The Mississippi Forestry Commission (MFC) deployed one Wildland Firefighting Heavy Equipment Boss to Colorado, where this individual will assist state and federal partners with wildfire suppression efforts. This individual is normally stationed in Region Two of the Mississippi Forestry Commission, which serves the counties of Attala, Bolivar, Carroll, Choctaw, Clay, Grenada, Holmes, Humphreys, Kemper, Leake, Leflore, Lowndes, Montgomery, Neshoba, Noxubee, Oktibbeha, Sunflower, Washington, Webster, and Winston. His name will be released upon his safe return to Mississippi in approximately two weeks.
“We appreciate our employees taking part in these efforts to help our state and federal partners in Colorado. Fighting the destructive power of wildfire means that our Wildland Firefighters are working in extreme conditions protecting people’s lives, homes, and forestland,” said Charlie Morgan, State Forester. “We are proud of his service and look forward to his safe return home in approximately two weeks.”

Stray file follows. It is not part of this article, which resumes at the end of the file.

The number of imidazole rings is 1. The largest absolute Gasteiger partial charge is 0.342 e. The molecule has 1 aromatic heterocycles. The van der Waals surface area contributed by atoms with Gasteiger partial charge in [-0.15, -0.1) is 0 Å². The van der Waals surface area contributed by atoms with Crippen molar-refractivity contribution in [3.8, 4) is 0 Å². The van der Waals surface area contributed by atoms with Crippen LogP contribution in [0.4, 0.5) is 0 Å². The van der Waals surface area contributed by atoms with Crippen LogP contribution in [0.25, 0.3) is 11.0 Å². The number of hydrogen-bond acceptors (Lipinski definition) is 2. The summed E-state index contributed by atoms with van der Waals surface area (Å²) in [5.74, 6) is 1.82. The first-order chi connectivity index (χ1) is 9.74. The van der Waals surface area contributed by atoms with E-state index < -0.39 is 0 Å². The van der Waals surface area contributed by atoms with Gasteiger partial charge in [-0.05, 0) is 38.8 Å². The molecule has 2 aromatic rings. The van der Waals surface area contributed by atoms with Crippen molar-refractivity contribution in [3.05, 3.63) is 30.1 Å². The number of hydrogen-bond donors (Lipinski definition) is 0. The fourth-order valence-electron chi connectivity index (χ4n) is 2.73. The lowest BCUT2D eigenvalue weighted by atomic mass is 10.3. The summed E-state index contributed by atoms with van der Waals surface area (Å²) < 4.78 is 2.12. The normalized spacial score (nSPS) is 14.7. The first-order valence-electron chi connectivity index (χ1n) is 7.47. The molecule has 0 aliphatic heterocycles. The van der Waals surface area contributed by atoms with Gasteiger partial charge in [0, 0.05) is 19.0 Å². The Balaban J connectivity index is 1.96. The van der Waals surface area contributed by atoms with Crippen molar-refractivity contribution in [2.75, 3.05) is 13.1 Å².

The rapidly growing Spring Creek Wildfire is estimated to have burned over 41,000 acres, according to reports released on June 30, 2018. The Spring Creek Wildfire is currently spreading closer to La Veta, Colorado, forcing evacuations and road closings.
How the Mississippi Forestry Commission fights wildfires
MFC Wildland Firefighters “fight fire with fire”. They create a fire line (aka fire break) by using bulldozers to plow through vegetation (down to mineral soil) around the perimeter of the wildfire, then they light a controlled backfire along the inner edge of the fire line to consume additional vegetation – this lack of “fuel” for the wildfire creates a barrier to slow or stop the spread of the wildfire. However, their job is not yet finished – even after containment has been reached, wildland firefighters continue to monitor the area. Since the wind can spread hot embers across fire lines, new spot fires may occur as far away as one-half mile from the original wildfire that must be suppressed. Depending on the size, location, wind conditions, and intensity of the wildfire it may have to be monitored anywhere from several hours to several days to make sure the wildfire is no longer a threat to life, property, or forestland.